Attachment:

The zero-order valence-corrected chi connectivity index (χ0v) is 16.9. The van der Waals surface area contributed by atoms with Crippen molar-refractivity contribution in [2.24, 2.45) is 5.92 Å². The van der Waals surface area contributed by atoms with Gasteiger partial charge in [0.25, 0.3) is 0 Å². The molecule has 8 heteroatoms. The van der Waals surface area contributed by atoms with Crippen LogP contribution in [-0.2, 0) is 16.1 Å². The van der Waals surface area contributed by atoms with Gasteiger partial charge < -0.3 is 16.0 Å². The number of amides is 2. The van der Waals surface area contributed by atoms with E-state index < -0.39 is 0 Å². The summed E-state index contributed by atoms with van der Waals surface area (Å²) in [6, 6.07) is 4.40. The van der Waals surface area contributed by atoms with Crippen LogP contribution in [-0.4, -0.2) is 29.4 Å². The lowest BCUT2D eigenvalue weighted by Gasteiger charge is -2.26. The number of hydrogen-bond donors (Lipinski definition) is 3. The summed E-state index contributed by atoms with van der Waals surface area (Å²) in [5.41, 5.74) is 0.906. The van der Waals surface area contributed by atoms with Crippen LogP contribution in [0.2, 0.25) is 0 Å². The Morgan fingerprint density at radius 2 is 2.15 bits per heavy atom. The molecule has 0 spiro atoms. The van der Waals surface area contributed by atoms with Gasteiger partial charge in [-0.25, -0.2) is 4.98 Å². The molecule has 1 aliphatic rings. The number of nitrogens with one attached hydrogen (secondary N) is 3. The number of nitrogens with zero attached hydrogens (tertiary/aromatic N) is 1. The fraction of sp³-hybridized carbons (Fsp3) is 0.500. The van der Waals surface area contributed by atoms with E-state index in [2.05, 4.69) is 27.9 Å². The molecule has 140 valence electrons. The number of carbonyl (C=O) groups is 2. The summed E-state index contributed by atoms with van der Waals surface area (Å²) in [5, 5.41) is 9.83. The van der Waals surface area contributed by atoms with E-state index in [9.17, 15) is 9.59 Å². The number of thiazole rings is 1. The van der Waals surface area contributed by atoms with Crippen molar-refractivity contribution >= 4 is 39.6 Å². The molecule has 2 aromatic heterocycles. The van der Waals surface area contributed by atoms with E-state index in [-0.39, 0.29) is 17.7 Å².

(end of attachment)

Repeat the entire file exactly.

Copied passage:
The zero-order valence-corrected chi connectivity index (χ0v) is 16.9. The van der Waals surface area contributed by atoms with Crippen molar-refractivity contribution in [2.24, 2.45) is 5.92 Å². The van der Waals surface area contributed by atoms with Gasteiger partial charge in [0.25, 0.3) is 0 Å². The molecule has 8 heteroatoms. The van der Waals surface area contributed by atoms with Crippen LogP contribution in [-0.2, 0) is 16.1 Å². The van der Waals surface area contributed by atoms with Gasteiger partial charge < -0.3 is 16.0 Å². The number of amides is 2. The van der Waals surface area contributed by atoms with E-state index < -0.39 is 0 Å². The summed E-state index contributed by atoms with van der Waals surface area (Å²) in [6, 6.07) is 4.40. The van der Waals surface area contributed by atoms with Crippen LogP contribution in [-0.4, -0.2) is 29.4 Å². The lowest BCUT2D eigenvalue weighted by Gasteiger charge is -2.26. The number of hydrogen-bond donors (Lipinski definition) is 3. The summed E-state index contributed by atoms with van der Waals surface area (Å²) in [5.41, 5.74) is 0.906. The van der Waals surface area contributed by atoms with Crippen LogP contribution in [0.2, 0.25) is 0 Å². The Morgan fingerprint density at radius 2 is 2.15 bits per heavy atom. The molecule has 0 spiro atoms. The van der Waals surface area contributed by atoms with Gasteiger partial charge in [-0.25, -0.2) is 4.98 Å². The molecule has 1 aliphatic rings. The number of nitrogens with one attached hydrogen (secondary N) is 3. The number of nitrogens with zero attached hydrogens (tertiary/aromatic N) is 1. The fraction of sp³-hybridized carbons (Fsp3) is 0.500. The van der Waals surface area contributed by atoms with E-state index in [2.05, 4.69) is 27.9 Å². The molecule has 140 valence electrons. The number of carbonyl (C=O) groups is 2. The summed E-state index contributed by atoms with van der Waals surface area (Å²) in [5, 5.41) is 9.83. The van der Waals surface area contributed by atoms with E-state index in [9.17, 15) is 9.59 Å². The number of thiazole rings is 1. The van der Waals surface area contributed by atoms with Crippen molar-refractivity contribution >= 4 is 39.6 Å². The molecule has 2 aromatic heterocycles. The van der Waals surface area contributed by atoms with E-state index in [-0.39, 0.29) is 17.7 Å².